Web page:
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posix_fallocate: push vnop implementation into the fileops layer

Authored by kevans on Jan 5 2020, 5:04 PM.
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As an example benefit, implement posix_fallocate(2) for shmfd. The shmfd implementation defers to shm_dotruncate as needed, which will reserve more swap space to accommodate -- this is something that Linux wants to be able to do, and it seems sensible enough.

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bcr added a subscriber: bcr.

OK from manpages.

Move {sys,kern}_posix_fallocate into sys_generic.c -- there's no longer anything vfs specific to it, as those have been split off into vfs_vnops.

kib added inline comments.
857 ↗(On Diff #66380)
if ((fp->f_ops->fo_flags & DFLAG_SEEKABLE) == 0)
         error = ESPIPE;
else if ((fp->f_flag & FWRITE) == 0)
         error = EBADF;
         error = fo_fallocate(fp, offset, len, td);

gets rid of the 'out' label.


Does it make sense to instantiate pages for the fallocated range ? Even if it does, I suggest to do it in the follow-up commit.

This revision is now accepted and ready to land.Jan 6 2020, 12:15 AM

This wasn't clear to me- the wording on the spec (which our manpage seems to basically copy) carefully avoids making any promises on the state of any newly allocated space


This is because the only way to guarantee that the pages are not get recycled is to wire them. But if the intent is to provide the backing storage so that later the app would not pay the allocation cost, e.g. by waiting for pages to become available, then pages should be allocated.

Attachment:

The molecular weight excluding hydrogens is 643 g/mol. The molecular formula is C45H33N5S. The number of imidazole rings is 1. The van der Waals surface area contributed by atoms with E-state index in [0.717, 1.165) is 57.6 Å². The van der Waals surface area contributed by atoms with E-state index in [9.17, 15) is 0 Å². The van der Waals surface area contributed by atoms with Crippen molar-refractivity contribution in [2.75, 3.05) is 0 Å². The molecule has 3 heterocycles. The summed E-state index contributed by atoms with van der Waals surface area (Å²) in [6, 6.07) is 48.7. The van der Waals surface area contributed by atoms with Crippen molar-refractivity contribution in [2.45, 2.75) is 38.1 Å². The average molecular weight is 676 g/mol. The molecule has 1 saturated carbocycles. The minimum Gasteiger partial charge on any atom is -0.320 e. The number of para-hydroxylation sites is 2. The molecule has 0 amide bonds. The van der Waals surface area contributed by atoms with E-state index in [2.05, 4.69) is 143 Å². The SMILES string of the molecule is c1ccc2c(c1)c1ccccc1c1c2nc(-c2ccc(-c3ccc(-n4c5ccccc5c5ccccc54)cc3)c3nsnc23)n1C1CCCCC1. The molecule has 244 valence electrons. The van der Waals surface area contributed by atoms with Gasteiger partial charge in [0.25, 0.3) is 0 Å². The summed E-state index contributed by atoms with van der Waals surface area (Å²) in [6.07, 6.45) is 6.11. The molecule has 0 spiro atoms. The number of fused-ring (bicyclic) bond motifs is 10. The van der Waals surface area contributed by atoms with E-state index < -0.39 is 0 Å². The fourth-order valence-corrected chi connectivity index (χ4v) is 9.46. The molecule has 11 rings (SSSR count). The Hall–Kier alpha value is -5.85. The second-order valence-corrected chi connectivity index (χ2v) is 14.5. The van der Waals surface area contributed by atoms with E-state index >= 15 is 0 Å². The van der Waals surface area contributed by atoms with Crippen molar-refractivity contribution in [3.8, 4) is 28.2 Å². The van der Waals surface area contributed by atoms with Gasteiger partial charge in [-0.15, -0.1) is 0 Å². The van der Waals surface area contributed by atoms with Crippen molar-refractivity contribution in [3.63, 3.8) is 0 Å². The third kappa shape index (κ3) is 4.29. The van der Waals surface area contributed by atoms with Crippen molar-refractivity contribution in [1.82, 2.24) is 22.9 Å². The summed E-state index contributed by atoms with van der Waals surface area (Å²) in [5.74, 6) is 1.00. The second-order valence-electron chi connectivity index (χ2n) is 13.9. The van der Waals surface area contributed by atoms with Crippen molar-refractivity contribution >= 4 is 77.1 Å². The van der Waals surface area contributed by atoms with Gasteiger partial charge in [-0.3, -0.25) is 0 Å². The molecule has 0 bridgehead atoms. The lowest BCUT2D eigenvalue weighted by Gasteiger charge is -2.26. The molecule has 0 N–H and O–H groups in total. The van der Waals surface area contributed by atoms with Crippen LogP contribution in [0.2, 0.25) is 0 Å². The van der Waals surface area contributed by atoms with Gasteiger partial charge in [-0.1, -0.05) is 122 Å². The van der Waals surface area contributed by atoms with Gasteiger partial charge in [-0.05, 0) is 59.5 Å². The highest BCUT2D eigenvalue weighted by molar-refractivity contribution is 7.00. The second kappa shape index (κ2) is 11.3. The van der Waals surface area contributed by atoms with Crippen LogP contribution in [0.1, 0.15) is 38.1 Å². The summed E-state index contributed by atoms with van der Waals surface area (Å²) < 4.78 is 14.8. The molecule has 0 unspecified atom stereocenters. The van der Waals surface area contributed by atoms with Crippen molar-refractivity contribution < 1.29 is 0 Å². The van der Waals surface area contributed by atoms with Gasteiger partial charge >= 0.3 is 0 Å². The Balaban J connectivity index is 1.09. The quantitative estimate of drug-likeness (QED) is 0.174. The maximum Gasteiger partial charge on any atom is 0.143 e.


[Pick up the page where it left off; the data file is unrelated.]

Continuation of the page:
I do not know what is the use case for fallocate() over shmfd.


I do not know what is the use case for fallocate() over shmfd


The intent in the Weston code that ended up in many places was "to guarantee that disk space is available for the file at the given size"… even if the file is purely in-memory. It's code that was written assuming on-disk /tmp first, with memfd/SHM_ANON bolted on later. [[ | In Mesa, we don't use posix_fallocate anymore ]]. So it's relatively safe to assume that fallocate is used as just a "better" ftruncate here.

I have one more local change to this that allows shm_dotruncate to borrow a rangelock from the caller to use, then shm_fallocate takes a write lock on it before checking the size, but the changes are fairly non-invasive so I suspect I will not rev this review one more time unless requested.

Edit: though I'm considering just adding vm object locking to shm_fallocate at that point and calling shm_dotruncate_locked directly.


Thanks for the insight!